- Synthetic Gut with Natural Gut: Natural gut is expensive, but you can reduce the cost by stringing it hybrid with a synthetic gut. If you opt for this hybrid, go with a lower gauge (thicker) synthetic gut for improved durability and string the natural gut in the mains.
- Synthetic Gut with Multifilament: If you prefer the softer feel of a multifilament, you might consider stringing a hybrid with a synthetic gut to reduce power slightly. You’ll also likely save yourself some money because most multifilaments are more expensive.
Regardless of the hybrid you choose, keep in mind that the string you use in mains will dominate the overall feel. Due to its lower cost, it’s most common to string synthetic gut as the cross string.
Although not required, you may also want to experiment with dropping the tension of the crosses by 2-3 lbs (.9-1.4 kg) to improve string movement and topspin. More often than not, players will do this when stringing a synthetic gut with polyester.
Hunting down a new set of synthetic gut tennis strings for your game starts with knowing what’s out there in the first place.
The following are the most reputable brands that make synthetic gut tennis strings. I’ve experienced using all of them, and although some are better than others, they’re all worth considering.
If you have a company you’d like to see added to this list, drop me a comment at the bottom of the article and let me know. I’m always on the lookout for new strings to try.
To help you track down the best synthetic gut for your needs, I’ve pulled together a list of my favorites. The following are strings that I’ve playtested, organized by attribute.
Keep in mind that while I’ve selected each string that I found best aligns with specific performance criteria, others may also work well for that need. For example, while I’ve chosen Gamma TNT2 for power, Wilson Synthetic Gut Power and Head Synthetic Gut PPS are strong candidates.
Best Overall – Gamma Synthetic Gut
Gamma offers an extensive line of tennis strings, and one of their most popular is their synthetic gut, which strikes an excellent balance between affordability and performance.
Gamma Synthetic Gut is perfect for those who are new to tennis and looking for a reliable option or anyone in need of a budget string that delivers above-average performance for this type of string.
As a bonus, the string comes in three gauges, 16, 17, and 18, and a handful of different colors, perfect for kids.
Best For Spin – Gosen OG-Sheep Micro
Players looking for maximum spin on a budget and who want to avoid polyester tennis strings should check out Gosen’s OG-Sheep Micro.
Featuring a thinner solid core surrounded by a wrap of filaments, this string offers a slightly stiffer feel that delivers the best spin of any synthetic gut strings I’ve tested.
The price is excellent, and it comes in three different colors and gauges, giving you more options to dial in your ideal performance. For the best performance hitting topspin, go with the thinner 17 or 18 gauge, but keep in mind that durability will drop the thinner you go.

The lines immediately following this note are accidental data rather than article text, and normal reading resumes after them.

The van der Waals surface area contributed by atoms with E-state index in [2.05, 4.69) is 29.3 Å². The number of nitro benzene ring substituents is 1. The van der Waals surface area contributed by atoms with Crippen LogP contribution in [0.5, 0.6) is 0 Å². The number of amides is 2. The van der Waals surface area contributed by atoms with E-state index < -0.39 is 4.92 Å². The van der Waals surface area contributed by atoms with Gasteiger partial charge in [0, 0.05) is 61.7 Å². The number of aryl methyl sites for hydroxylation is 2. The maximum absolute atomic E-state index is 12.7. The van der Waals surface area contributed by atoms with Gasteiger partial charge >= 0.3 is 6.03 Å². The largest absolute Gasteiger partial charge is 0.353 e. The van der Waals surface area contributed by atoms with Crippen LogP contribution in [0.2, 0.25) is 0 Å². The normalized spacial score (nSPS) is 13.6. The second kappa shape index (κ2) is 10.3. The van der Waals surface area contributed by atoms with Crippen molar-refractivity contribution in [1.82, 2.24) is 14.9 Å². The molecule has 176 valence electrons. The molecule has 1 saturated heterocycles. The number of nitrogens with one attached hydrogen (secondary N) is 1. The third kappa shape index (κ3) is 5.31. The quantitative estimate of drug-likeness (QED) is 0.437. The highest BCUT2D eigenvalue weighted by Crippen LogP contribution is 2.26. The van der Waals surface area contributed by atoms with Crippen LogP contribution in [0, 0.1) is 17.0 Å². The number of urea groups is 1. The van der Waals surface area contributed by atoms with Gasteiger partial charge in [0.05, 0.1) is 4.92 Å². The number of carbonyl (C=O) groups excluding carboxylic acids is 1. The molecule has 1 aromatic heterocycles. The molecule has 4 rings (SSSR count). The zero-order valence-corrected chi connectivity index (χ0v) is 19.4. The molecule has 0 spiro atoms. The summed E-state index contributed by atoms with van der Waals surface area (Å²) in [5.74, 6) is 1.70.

It’s worth noting that Gosen makes a variation on this string called OG-Sheep Micro Super, which features a slightly thicker core and more durable coating for better durability if needed.
If you’re not dealing with any arm injuries or discomfort and are open to exploring polyester tennis strings, you can check out my guide.
Best For Power – Gamma TNT2
One of my personal favorites in the synthetic gut family, Gamma TNT2 is a premium offering with a unique co-polymer solid core, meaning it features nylon and additives for enhanced performance.
The string also features an outer layer of nylon wraps and a pearl nylon coating. Gamma tops it all off with TNT, their advanced thermal processing technology that bolsters the string’s resilience for improved playability, durability, and control.
One of the best synthetic guts I’ve tried, Gamma TNT2 delivers above-average power and surprising comfort. The string is also available in four gauges, including 15L, 16, 17, and 18, and various colors to suit most player preferences.
If you’re looking for a powerful string, you may want to check out some of my multifilament recommendations as an alternative to synthetic gut.
Best For Comfort – Wilson Synthetic Gut Power
Although Wilson Synthetic Gut Power delivers plenty of power as advertised, I find its best quality to be comfort as the most arm-friendly string I’ve tried in its class.
This string features a solid nylon core like many others on our list. However, it differentiates itself with high-powered bi-directional Nomex X-Bands or wraps layered around the core for enhancing energy return and responsiveness, resulting in a more lively response and improved feel.
Wilson Synthetic Gut Power comes in a handful of bright colors and two gauges, adding variety to the offering. Overall, it’s one of the best, outshining others with arm-friendly comfort.